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How Many Moons Does Mars Have? When Were They Discovered?

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planet mars

Earth isn’t the only planet with a moon orbiting it. In fact, every planet in the solar system except Mercury and Venus has at least one moon! Mars has two, though that’s just the tip of the iceberg.

Mar’s moons have highly symbolic names, irregular shapes, and tons of other fun facts to learn about them. So, keep reading, as we break down everything that you should know about the moons that orbit Mars!

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How Many Moons Does Mars Have?

While some planets have many moons, Mars has two. That’s far fewer than many other planets, but it’s still one more than what Earth has.

That said, when you look at the size of the Martian moons, they’re both significantly smaller than Earth’s Moon. Phobos, the larger of the two Martian moons, has a 7-mile radius, while the radius of Deimos is about 3.8 miles.

For comparison, the Moon orbiting Earth has a radius of 1,079.6 miles! So, while Mars has two moons, the Moon is more than a hundred times larger than both moons combined!

 

When Did Humans Discover Mars’s Moons?

With the moons around Mars being on the smaller side, it’s not surprising that it took us a little while to discover them.

A scientist named Asaph Hall discovered both moons, and he discovered them just six days apart. Hall discovered the first moon, Deimos, on August 12, 1877, and Phobos on August 18, 1877.

He was spotting objects just 3.8 and 7 miles across while they were millions of miles away, which is impressive!

How Did Mars’s Moons Get Their Names?

Mars got its name from the Roman god of war (known as Ares to the Greeks), so it’s not surprising that when Hall discovered the moons of Mars, he used the same namesake to come up with the names of its moons.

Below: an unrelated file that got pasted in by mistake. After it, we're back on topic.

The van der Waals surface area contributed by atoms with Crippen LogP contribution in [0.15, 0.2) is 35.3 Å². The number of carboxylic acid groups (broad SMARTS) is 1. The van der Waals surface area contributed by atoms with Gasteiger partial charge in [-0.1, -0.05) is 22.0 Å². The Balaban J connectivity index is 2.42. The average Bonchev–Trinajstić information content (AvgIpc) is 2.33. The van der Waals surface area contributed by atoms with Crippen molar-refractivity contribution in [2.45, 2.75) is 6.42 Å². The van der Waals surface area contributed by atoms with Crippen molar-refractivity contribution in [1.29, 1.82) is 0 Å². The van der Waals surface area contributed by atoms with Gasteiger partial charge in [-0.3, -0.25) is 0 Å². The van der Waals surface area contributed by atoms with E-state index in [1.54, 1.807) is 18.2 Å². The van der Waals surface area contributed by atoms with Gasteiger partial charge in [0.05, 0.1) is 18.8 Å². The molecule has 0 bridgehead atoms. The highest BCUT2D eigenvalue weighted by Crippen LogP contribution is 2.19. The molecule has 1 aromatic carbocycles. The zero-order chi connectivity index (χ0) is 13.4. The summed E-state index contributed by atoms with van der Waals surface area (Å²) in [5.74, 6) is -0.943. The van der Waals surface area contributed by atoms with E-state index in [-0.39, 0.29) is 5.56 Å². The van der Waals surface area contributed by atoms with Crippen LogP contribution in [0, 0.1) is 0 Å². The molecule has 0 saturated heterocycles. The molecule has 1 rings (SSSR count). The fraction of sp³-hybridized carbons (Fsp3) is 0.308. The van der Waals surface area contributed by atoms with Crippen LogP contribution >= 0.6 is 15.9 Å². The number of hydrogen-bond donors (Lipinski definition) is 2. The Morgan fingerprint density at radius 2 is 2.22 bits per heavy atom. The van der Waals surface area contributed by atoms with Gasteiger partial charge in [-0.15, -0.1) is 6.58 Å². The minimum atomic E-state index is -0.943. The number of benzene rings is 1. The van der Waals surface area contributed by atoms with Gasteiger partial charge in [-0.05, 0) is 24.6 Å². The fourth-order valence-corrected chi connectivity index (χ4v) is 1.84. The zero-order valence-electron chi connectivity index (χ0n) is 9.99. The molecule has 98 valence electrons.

The twin boys of Mars were Phobos and Deimos. Phobos roughly translates to “fear,” while Deimos translates to “dread” or “panic.” They’re heavily symbolic names that go hand in hand with the name Mars!

 

What Shape Are Mars’s Moons?

While Earth’s Moon is the shape of a slightly flattened ball, the moons around Mars don’t have that consistent shape.

Scientists consider the moons around Mars to be “irregular” in size because they don’t fit any defined shape. Instead, they’re more like any rock that you would pick up when near a mountain. They’re irregular, with bumps and raised portions throughout.

So, imagine one of those rocks, and blow them up to the size of a moon, and that’s roughly what one of Mars’s moons looks like!

When Will Phobos Crash Into Mars?

It’s a known fact that Phobos will eventually crash into Mars or disintegrate under pressure, but how long until that actually happens?

Scientists estimate that it’s going to be around 50 million years from now. Basically, there’s no reason to keep an eye on the red planet to see if it happens anytime soon, but eventually, Phobos is going to have an unfortunate demise.

That said, scientists are still split on whether it will lead to a ring around Mars, which would be a cool sight to see!

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Image Credit: Daniel Roberts, Pixabay

Which Planet Has the Most Moons?

While Saturn and Jupiter go back and forth on which one has the most moons, right now, Saturn has a slight edge. According to NASA, Saturn has 82 moons, while Jupiter has 79.

However, it is worth noting that both planets only have 53 confirmed moons; the rest are “provisional” moons. Essentially, they’re “discovered” but are awaiting further confirmation before NASA goes ahead and gives them the official name.telescope divider 2

Final Thoughts

While Mars has two moons, they’re both so small that we can hardly see them in the night sky, especially compared to our Moon. Still, they lend themselves to valuable scientific insights about the solar system.

Now that you know more about these moons, the next time that Mars comes into view, pull out a telescope or binoculars and see if you can get a glimpse of Phobos and Deimos as they orbit or transit Mars!

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Featured Image Credit: joshimerbin, Shutterstock

About the Author Robert Sparks

Robert’s obsession with all things optical started early in life, when his optician father would bring home prototypes for Robert to play with. Nowadays, Robert is dedicated to helping others find the right optics for their needs. His hobbies include astronomy, astrophysics, and model building. Originally from Newark, NJ, he resides in Santa Fe, New Mexico, where the nighttime skies are filled with glittering stars.

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